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Say Cheese: Have Cheddar, Will Travel

Good for road-trip snacking: Australian cheddar, asiago fresco and Port-Salut. (Domenica Marchetti)

I adore road trips. In general I much prefer driving to flying. For one thing, I can keep to my own schedule. For another, I get to choose what food will be served.

On car trips, I’ve always packed my own meals. I got that habit from my Italian mother, who even decades ago could not abide rest-stop fare and refused to set foot in fast-food restaurants. She always made sandwiches, filling good Italian rolls with prosciutto and mozzarella, or homemade meatloaf, or frittata. There was always fresh fruit to accompany the sandwiches — grapes or apples — plus a bit of chocolate for something sweet, and usually one or two kinds of cheese to snack on.

It’s essentially the same menu that I packed the other day when we backed out of our driveway and headed north toward Michigan, where we spend part of every August. In the little plug-in car refrigerator that my brother-in-law had generously loaned us were four prosciutto-and-mozzarella sandwiches (some with tomato, some without); cherries and grapes; some chocolate caramels; and what I like to refer to as “traveling cheese.”

Choosing the right cheese for a long car ride can be a bit dicey: You can’t bring along anything too stinky, too sticky, too runny or too crumbly. All the better if it can be cut up into cubes. For a cheese lover, this can be a bit constraining: no blues (too sticky and fragrant, and the kids don’t like it); no brie (just imagine it on smeared on the inside of your windows and the floor of the car); no ultra-aged crumbly cheddars.

What I selected for this trip was a young Australian cheddar, which had the benefit of being not only free of crumbs but, at $5.99 a pound, the right price (though in truth I was somewhat disappointed in its blandness).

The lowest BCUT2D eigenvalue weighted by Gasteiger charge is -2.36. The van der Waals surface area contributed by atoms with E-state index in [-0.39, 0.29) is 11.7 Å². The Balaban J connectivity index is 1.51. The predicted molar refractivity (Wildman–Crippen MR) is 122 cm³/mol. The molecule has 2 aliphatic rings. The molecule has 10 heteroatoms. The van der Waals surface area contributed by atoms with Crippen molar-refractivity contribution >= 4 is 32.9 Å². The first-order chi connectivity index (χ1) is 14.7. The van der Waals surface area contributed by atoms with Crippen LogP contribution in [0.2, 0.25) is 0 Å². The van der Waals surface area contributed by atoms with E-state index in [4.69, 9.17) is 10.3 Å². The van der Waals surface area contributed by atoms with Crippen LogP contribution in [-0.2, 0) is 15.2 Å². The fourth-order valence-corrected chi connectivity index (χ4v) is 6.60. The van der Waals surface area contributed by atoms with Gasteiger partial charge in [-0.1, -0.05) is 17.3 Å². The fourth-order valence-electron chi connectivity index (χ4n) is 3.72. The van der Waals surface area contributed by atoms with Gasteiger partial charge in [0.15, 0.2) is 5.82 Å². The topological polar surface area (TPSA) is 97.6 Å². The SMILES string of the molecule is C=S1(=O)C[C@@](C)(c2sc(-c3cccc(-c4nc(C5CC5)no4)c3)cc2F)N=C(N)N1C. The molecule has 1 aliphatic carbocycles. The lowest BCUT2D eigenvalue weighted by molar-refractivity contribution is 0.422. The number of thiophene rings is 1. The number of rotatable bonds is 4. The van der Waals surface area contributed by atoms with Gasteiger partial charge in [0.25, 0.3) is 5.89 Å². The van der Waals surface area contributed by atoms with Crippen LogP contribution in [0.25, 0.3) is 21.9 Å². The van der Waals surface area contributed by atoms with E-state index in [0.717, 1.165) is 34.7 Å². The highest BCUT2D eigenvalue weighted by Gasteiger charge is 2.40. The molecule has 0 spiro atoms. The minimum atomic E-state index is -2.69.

I also brought along a block of asiago fresco, semi-soft cow’s milk cheese from the Veneto that I use frequently in cooking. Sweet and tangy, it did not disappoint.

You must promise not to laugh when I tell you my third and final choice: It is that famous and famously popular cheese from Brittany with the shocking orange rind. Yes, Port-Salut. Once made by Trappist monks, it is now produced by a large dairy company. Here’s what cheese expert Steven Jenkins has to say about it in his book "Cheese Primer": “Port-Salut is a thick, dyed-orange disk with a flabby, glistening interior and stupefyingly bland flavor.”

What can I say? My son loves it; it’s easy to cube or slice, even in a car; and as mediocre as it is, it's still a step or two above fast food. Got any favorite traveling cheeses? I’m taking suggestions for the ride home.

-- Domenica Marchetti

By Jane Touzalin  |  August 4, 2009; 7:00 AM ET
Categories:  Say Cheese  | Tags: Domenica Marchetti  
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Manchego & real gruyere are on the list. Nice taste both that most people enjoy. Eat as is or put in sandwiches, and if not everything is eaten, they are still OK - texture-wise and taste-wise - when you reach your destination.


Posted by: rowandk | August 4, 2009 7:28 AM | Report abuse

"You must promise not to laugh when I tell you my third and final choice: It is that famous and famously popular cheese from Brittany with the shocking orange rind. Yes, Port-Salut."

That's a quote the writers could have given Frasier on Cheers that would have been funny for intentional pompousness. I'm sure your son would have been equally thrilled if you gave him a stick of string cheese.

Posted by: dr_klahn | August 4, 2009 9:44 AM | Report abuse

The way to make manchego managable is to carry a vegetable peeler and use that to slice. Nice shaves are good with apples or grapes.

I like a nice, smoked gouda but a plain gouda would do as well.

Posted by: mdreader01 | August 4, 2009 11:49 AM | Report abuse

As much as possible, I map out my road trips to incorporate farmers markets so we can check out local cheesemakers. On a recent drive from Portland to Seattle we snacked on a wonderful semi-firm aged goats-milk cheese from River's Edge Chevre and a quart of Rainier cherries. Infinitely better than McD's!


Posted by: ColleenFoodieTots | August 4, 2009 2:56 PM | Report abuse

That often overlooked table cheese - young parmesan/Parmigiano-Reggiano (twelve month old - it gets too crumbly at four years old). Lots of flavor and if you have any left over at the end of the day (which you won't), you can always use it to make a very quick meal with pasta, some olive oil and black pepper.

Posted by: backblow | August 7, 2009 11:03 AM | Report abuse

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